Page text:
The white woman who claimed Emmett Till flirted with her, an act that led to his savage death in the 1950s, may have an open warrant for his kidnapping issued before the teen’s body was discovered. Till’s family wants her to be held accountable for his death by all means.
Carolyn Bryant Donham’s then-husband, brother-in-law, and other men thrashed a nude Emmett, gouged out his eye, shot him in the head, tied his body to a cotton gin fan with barbed wire, and tossed him into the Tallahatchie River in Mississippi in August 1955.
According to the US Department of Justice, it is “one of the most infamous acts of racial brutality in our country’s history.” The demand for justice by Emmett’s families prompted Congress to approve an anti-lynching statute last month. None of the assailants or accomplices in the crime have been convicted, however, and all of the witnesses are deceased.
Authorities at the time indicated they didn’t want to “bother” Donham since she had two little children, according to reports.
An all-white jury found two assailants, Roy Bryant and Joe William Milam, not guilty of murdering Emmett in September 1955. In November 1955, a grand jury declined to indict them on kidnapping allegations. In a magazine story two months later, the men confessed to kidnapping and murdering Emmett.
At least four white guys tortured and hung the 14-year-old from the rafters of a barn before discarding his body in the river, according to accounts. According to the Mississippi Center for Investigative Reporting, he was taken from his uncle’s home by a woman and a man, and three Black men assisted in keeping him in the back of a truck.
Emmett’s family has continued to demand that Donham be charged with the teen’s death.
There is no indication that Donham’s kidnapping warrant was dropped, according to Jaribu Hill, a lawyer working with the family, so it could be the break the police need to file a criminal court case.
“Remember, it was Carolyn Bryant, the 21-year-old white lady who pointed a child to his violent, murdering husband,” Hill said last month to the Jackson Free Press. “We’re looking for justice.” We’re looking for the original warrant from 1955 that should have been served on her.”
After a professor stated in a book that Donham confessed to him about lying in court about the events leading up to the killing, the US Department of Justice reopened a closed investigation into Emmett’s murder and kidnapping in 2017.
Emmet never grabbed her waist, stroked her hand, or suggested, “How about a date, Baby?” according to Duke University Professor Timothy Tyson, who spoke with Donham in 2008.
When questioned by the FBI, Donham, who is now 88 years old, denied recanting her story, and federal prosecutors indicated it would be impossible to show she did. Donham did not specifically state that the physical interaction did not occur, and Tyson did not record the confession. The case was closed by the Department of Justice in December 2021.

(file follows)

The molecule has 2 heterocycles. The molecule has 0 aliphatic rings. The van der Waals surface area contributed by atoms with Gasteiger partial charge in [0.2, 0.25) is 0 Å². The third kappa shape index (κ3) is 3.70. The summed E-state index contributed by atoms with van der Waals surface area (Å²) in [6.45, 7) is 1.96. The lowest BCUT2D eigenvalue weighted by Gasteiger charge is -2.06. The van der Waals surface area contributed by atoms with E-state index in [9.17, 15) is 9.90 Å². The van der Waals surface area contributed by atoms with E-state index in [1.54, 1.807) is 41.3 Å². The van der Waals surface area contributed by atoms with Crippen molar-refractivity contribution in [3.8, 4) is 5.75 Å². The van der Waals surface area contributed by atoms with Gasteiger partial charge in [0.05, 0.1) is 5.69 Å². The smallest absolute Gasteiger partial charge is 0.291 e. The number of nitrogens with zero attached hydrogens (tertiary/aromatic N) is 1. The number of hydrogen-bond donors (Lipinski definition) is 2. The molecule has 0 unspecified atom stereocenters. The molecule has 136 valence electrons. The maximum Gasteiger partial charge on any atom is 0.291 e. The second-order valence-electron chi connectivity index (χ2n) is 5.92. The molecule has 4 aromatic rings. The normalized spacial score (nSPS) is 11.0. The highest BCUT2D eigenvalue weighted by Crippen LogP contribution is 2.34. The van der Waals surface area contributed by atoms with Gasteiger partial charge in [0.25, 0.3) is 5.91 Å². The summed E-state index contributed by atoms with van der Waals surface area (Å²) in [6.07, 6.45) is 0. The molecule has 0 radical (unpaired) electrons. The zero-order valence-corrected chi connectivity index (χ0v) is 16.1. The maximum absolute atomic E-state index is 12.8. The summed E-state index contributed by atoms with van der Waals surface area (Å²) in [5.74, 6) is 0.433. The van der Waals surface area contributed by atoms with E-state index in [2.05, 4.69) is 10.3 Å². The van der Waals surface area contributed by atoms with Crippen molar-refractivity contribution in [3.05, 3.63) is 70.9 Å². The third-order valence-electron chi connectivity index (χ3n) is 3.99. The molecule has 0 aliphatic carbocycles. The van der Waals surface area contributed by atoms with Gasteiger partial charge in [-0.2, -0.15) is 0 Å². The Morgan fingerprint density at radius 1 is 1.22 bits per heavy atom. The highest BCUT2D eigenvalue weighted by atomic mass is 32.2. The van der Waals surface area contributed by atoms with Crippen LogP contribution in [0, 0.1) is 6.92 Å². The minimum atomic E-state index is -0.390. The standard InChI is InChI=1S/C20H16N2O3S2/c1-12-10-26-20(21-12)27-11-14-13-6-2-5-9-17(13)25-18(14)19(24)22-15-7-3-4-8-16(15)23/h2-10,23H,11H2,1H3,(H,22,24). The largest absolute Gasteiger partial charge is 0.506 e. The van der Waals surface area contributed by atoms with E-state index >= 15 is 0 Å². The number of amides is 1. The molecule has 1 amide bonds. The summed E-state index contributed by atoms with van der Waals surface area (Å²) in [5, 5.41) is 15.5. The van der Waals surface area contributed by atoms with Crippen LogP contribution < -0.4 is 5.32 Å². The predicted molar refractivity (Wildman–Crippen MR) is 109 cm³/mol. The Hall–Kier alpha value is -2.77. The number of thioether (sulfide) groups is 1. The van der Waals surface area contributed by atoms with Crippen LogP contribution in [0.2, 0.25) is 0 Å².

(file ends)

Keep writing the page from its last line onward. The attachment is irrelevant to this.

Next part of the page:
In 2007, a Mississippi grand jury decided not to charge Donham with manslaughter due to a lack of evidence.
The murder was investigated by federal authorities in 2004 as part of the Cold Case Initiative, however, it was ultimately ruled that the DOJ lacked jurisdiction to bring federal charges.
“The government’s re-investigation uncovered no new evidence suggesting that the woman or any other surviving person was involved in Till’s kidnapping and murder,” the DOJ announced in a media release on December 6. “Even if such proof could be obtained, no federal hate crime legislation existed in 1955, and the only civil rights provisions in existence at the time have run their course.”
Emmett was visiting family in Money, Mississippi, when he came across 21-year-old Donham working in the family store. Emmett whistled at the woman, according to his cousin Wheeler Parker Jr. Donham claimed he grabbed her and notified her husband and the court about it.
Emmett’s uncle testified in court that he heard a “lighter” than a man’s voice identify Emmett as the perpetrator. Donham had earlier that day apparently ruled out two additional Black males. Wright had to identify a deformed Emmett by a ring on his finger three days later.
Dale Killinger, a retired FBI agent who worked on the case more than 15 years ago, said Donham didn’t appear to be aware that she was being investigated.
He stated, “I believe she didn’t recall it.” “She was taken aback.”
Killinger told The Associated Press that he had never seen a warrant and had never heard of one being revoked by a judge. It’s unclear if it might be used to apprehend or convict Donham today. Even if the document is recovered, Killinger told reporters, the courts will require witnesses to testify.
Deborah Watts, who leads the Emmett Till Legacy Foundation and is a distant cousin of Emmett, believes it’s past time for Donham to face charges, even if they aren’t for murder.
“Mississippi is not the Mississippi of 1955,” Watts remarked, “but it seems to retain some of that era of white lady protection.”